Chest pain can appear in various forms, from a sharp stab to a dull ache. It also tends to vary in intensity, duration, location and quality. Chest pain may be an indication of a serious problem as it can involve the heart or lungs. It is important to seek emergency medical help if you are experiencing chest pain.
Causes of Chest Pain
Chest pain has various possible causes, all of which need medical attention. They include:
Heart-related causes of chest pain include:
- Angina – chest pain caused by blockages in the blood vessels, which lead to the heart.
- Heart attack – blockage of blood flow to the heart
- Myocarditis – inflammation of the heart muscle
- Cardiomyopathy – disease of the heart muscle
- Pericarditis – inflammation of the sac around the heart
- Aortic dissection – a very rare condition that involves a tear of the aorta
Lung-related causes of chest pain include:
- Viral bronchitis
- Pulmonary embolus or blood clot
Gastrointestinal causes of chest pain include:
- Heartburn or acid reflux
- Swallowing problems
- Inflammation of the pancreas or gallbladder
Muscle or bone related causes
Muscle or bone related causes of chest pain include:
- Sore muscles from exertion or chronic pain syndrome
- Broken or bruised ribs
- Compression fractures that cause pressure on a nerve
Other causes of chest pain include shingles and panic attacks.
Symptoms of chest pain
Chest pain may be accompanied by other symptoms and identifying them may help your doctor with the diagnosis.
The most common symptom of a heart problem is pain, although some individuals usually experience other symptoms with or without the chest pain. Chest discomfort is generally associated with a heart attack, angina or other heart problems. The symptoms include:
- Fullness, pressure, tightness or burning in your chest
- Searing or crushing pain that radiates to the neck, back, jaw, shoulders and one or both arms
- Pain lasting more than a few minutes and usually gets worse with activities
- Cold sweats
- Shortness of breath
- Weakness or dizziness
- Nausea or vomiting
There are other symptoms that may indicate that your chest pain is not a heart-related issue and they include:
- Acidic or sour taste in the mouth
- Pain that occurs when you eat or swallow
- Difficulty swallowing
- Pain that gets better or worsens when you change your body position
- Pain that intensifies with coughing or breathing deeply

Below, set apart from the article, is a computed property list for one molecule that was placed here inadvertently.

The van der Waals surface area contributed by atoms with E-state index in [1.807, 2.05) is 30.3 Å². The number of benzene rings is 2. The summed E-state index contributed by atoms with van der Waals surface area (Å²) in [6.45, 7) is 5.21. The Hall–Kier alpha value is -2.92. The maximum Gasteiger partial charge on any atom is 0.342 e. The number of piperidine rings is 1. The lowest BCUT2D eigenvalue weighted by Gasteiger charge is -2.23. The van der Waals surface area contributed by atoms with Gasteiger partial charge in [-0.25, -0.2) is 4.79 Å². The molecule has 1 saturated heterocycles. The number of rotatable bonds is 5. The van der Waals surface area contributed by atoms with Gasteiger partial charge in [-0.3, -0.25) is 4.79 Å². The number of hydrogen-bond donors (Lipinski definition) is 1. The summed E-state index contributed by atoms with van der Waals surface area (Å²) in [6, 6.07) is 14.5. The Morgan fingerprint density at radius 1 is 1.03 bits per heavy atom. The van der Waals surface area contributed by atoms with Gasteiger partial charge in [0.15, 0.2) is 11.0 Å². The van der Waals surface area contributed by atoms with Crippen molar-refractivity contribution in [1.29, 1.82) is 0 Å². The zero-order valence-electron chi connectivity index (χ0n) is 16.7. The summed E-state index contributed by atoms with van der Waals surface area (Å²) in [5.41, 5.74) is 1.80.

- Tenderness when you push on your chest
- Persistent pain
Diagnosis of Chest Pain
Seek immediate emergency medical attention if you suspect that you are having a heart attack or if the chest pain is new, lasts more than a few minutes or is unexplained. At the Emergency Department, the physician will ask you some questions that will help in diagnosing the cause of your chest pain.
He/she may order tests that will help to eliminate or diagnose heart-related conditions as a cause of your chest pain. These tests include:
- Electrocardiogram to record your heart’s electrical activity
- Chest x-ray to examine the heart, blood vessels and lungs
- Echocardiogram to record moving images of the heart
- MRI to look for damage to the aorta or heart
- Blood tests to measure the enzyme levels
- Stress tests to measure the function of the heart after exertion
- Angiogram to look for blockages in specific arteries
Treatment of Chest Pain
Treatment for chest pain largely depends on the cause.
Medications that are used to treat some of the most common causes of chest pain include:
- Aspirin if the chest pain is related to your heart
- Artery relaxers to help the blood flow more easily through the narrowed spaces
- Blood thinners if you have a clot in an artery feeding your lungs or heart
- Thrombolytic drugs if you are having a heart attack
- Acid suppressing medications if the chest pain is caused by stomach acid
- Antidepressants if you are having panic attacks
Other treatments include:
- Cardiac catheterization which may involve using stents or balloons to open up blocked arteries
- Surgical repair of the arteries which is also called bypass surgery or coronary artery bypass grafting.
At King’s College Hospital Dubai, we focus on offering an exemplary service from initial consultation through to the final diagnosis and treatment and beyond. Our team of expert doctors and nurses are here to offer tailored management and treatment of your condition, and to answer any questions that you might have throughout your time with us. Whatever you need us for, we’re only a phone-call away.
If you’d like to book an appointment, simply fill in the appointment form below.
Dr. Mehmood (Consultant Interventional Cardiologist), Dr. Omar Hallak (Consultant Interventional Cardiologist), Dr. Jose Carlos Moreno Samos (Consultant Interventional Cardiologist), Dr. Layla Al Marzooqi (Specialist Cardiologist & Aeromedical Examiner) and Dr. Ali K Moussavi (Specialist Cardiologist) are considered the best Cardiologists in Dubai.
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